• Kian gets pissed off because his phone doesn't get updated

Android 2.3 Gingerbread

Gingerbread was cooked up in December 2010, but its main features didn't make much of a splash. NFC, for contactless payment, and SIP, for Internet calling, both lay the foundations for future developments, and aren't much fun at the moment.
Android 2.3.3 took some time, but when it did arrive on phones in April 2011, it only added one new feature, the ability for single-core phones to run apps designed for dual-core processors. Android 2.3.4 added yet more bug fixes.
What you get:
  • User interface elements, such as the notification bar, go from grey to black, in a bid to avoid screen burn-in and increase battery life.
  • The on-screen keyboard gains number shortcuts across the top, and a cursor helps to select and copy text.
  • NFC theoretically lets you wave your phone in front of an NFC-enabled emitter to make things happen, whether it's buy a train ticket or check out a website. But, until more NFC systems are in place in the UK, this perk of Gingerbread won't affect us much. 
  • Apps are juggled more adeptly in the background, saving battery and processing power.
  • Support for a front-facing camera for video calling and your emo self-portrait.
  • A download manager so you can keep your eye on everything you've downloaded.
  • Kian is even more pissed off because Sony Ericsson make a new Mini Pro with Gingerbread and Kian's X10 Mini Pro gets left behind.

Android 3.0 and 3.1 Honeycomb

Honeycomb expanded Android to fit the big screens of tablet computers. This version of Android is a separate branch that's only for tablets, and will never come to phones.

Android 3.1 was announced in May 2011, and adds a peck of user interface refinements to Honeycomb. We haven't tested this version yet, but Google writes that the tweaks will make "UI elements easier to see, understand and use". Widgets will also gain the ability to be dragged bigger or smaller, to suit your screen. Android 3.1 also adds support for plugging USB flash drives into your tablet to transfer files without connecting to a computer, as well as USB keyboards, mice and joysticks.

What you get:
  • A blue wireframe design gives Honeycomb a Tron-inspired look.
  • Home screens appear to rotate on a 3D carousel as you swipe through them.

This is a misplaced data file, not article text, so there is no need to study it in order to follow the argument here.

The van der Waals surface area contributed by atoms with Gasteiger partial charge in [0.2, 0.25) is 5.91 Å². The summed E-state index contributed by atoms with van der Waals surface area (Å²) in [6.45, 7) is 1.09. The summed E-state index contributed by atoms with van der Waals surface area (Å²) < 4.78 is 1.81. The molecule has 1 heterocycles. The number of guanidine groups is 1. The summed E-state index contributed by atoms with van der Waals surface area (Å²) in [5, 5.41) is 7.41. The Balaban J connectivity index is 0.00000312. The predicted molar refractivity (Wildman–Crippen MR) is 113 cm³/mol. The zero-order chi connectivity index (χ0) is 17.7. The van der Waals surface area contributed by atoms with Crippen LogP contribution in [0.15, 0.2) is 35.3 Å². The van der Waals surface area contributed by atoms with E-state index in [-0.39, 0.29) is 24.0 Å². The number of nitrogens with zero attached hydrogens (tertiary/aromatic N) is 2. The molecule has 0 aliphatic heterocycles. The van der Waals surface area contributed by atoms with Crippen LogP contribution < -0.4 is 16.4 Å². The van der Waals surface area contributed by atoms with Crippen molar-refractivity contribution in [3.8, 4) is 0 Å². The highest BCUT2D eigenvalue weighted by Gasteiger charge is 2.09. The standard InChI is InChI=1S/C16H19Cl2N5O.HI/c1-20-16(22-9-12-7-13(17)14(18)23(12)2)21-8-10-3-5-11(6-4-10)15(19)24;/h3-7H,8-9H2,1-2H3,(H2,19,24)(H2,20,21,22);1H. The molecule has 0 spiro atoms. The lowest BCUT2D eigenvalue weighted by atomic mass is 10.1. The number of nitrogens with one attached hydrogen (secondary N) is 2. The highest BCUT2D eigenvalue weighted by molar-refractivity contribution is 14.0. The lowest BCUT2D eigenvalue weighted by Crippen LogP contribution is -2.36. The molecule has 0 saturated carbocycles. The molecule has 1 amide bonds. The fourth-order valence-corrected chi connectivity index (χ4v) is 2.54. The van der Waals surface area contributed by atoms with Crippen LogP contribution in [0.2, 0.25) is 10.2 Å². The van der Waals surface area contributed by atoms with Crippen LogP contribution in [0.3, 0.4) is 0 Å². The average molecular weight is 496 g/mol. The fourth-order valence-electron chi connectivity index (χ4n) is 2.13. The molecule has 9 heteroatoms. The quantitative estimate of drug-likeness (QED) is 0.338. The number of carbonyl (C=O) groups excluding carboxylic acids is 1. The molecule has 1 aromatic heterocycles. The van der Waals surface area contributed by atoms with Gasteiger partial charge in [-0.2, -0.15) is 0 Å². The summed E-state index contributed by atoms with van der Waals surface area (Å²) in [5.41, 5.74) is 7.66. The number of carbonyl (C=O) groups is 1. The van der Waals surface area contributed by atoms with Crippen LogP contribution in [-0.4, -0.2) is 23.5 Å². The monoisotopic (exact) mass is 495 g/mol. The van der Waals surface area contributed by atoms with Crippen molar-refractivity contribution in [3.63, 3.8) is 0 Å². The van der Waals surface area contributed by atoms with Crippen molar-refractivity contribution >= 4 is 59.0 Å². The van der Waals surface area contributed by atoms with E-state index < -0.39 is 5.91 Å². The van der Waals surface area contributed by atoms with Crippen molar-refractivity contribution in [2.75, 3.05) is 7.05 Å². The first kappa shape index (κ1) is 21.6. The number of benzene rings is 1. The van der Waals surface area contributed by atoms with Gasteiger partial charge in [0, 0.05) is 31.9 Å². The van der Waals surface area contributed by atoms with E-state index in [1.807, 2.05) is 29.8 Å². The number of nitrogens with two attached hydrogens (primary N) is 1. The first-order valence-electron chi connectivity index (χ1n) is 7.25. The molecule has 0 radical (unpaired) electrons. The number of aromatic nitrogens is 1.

• Widgets are bigger and bolder to suit the tablet-size screen.
  • The hardware buttons -- home and back -- have been moved on to the screen as virtual buttons that move with you as you rotate your tablet. Meanwhile, the app menu is repositioned to the upper right-hand corner. There's also a new button that fires up a list of currently running apps, visible as thumbnail images.
  • Key apps, such as Gmail and YouTube, are heavily redesigned to take advantage of the space available.
  • The Web browser introduces tabbed browsing, a feature familiar from desktop browsers such as Chrome. There's also an incognito mode to browse on the quiet.
  • A larger, multi-touch keyboard lets you hold down multiple keys to temporarily switch between letters and numbers, for example.

Android 4.0 Ice Cream Sandwich

Ice Cream Sandwich (ICS) was announced at the Google I/O conference in May 2011. We had to wait until the Samsung Galaxy Nexus landed in our laps in December before we could see it first-hand. ICS was designed to merge Gingerbread -- Android for phones -- together with Honeycomb, which was designed for tablets.

What you get: 
  • A speedier, smoother browser
  • A data traffic monitor to help you avoid busting your network data limit.
  • More storage space for apps.
  • A new user-friendly action bar replacing the Menu button.
  • Face recognition for unlocking your phone.
  • The ability to decline calls with pre-penned text messages.
  • And most fun of all, live video effects for making your mates look grotesquely disfigured.

Android 4.1 Jelly Bean

Jelly Bean, announced in 2 weeks ago, 2012, may not be a big jump in version number, but adds a host of important updates to Android. Here are the features you can expect to see in Android 4.1.

What you get: 
  • Google Now, an assistant tool that displays relevant information based on your search history and location data.
  • A higher frame rate makes swooping through menus and homescreens feel buttery smooth.
  • View photos you've taken quickly by swiping from the camera to filmstrip view.
  • Widgets and apps politely move out of the way when you add new ones.
  • Notifications now include more information, such as photos or subject lines in emails.
  • Search results can now display answers to questions, rather than simply a list of Google web links.
  • A new gestures mode to improve accessibility for blind users, letting you navigate the UI using touch and swipe gestures, in combination with speech output.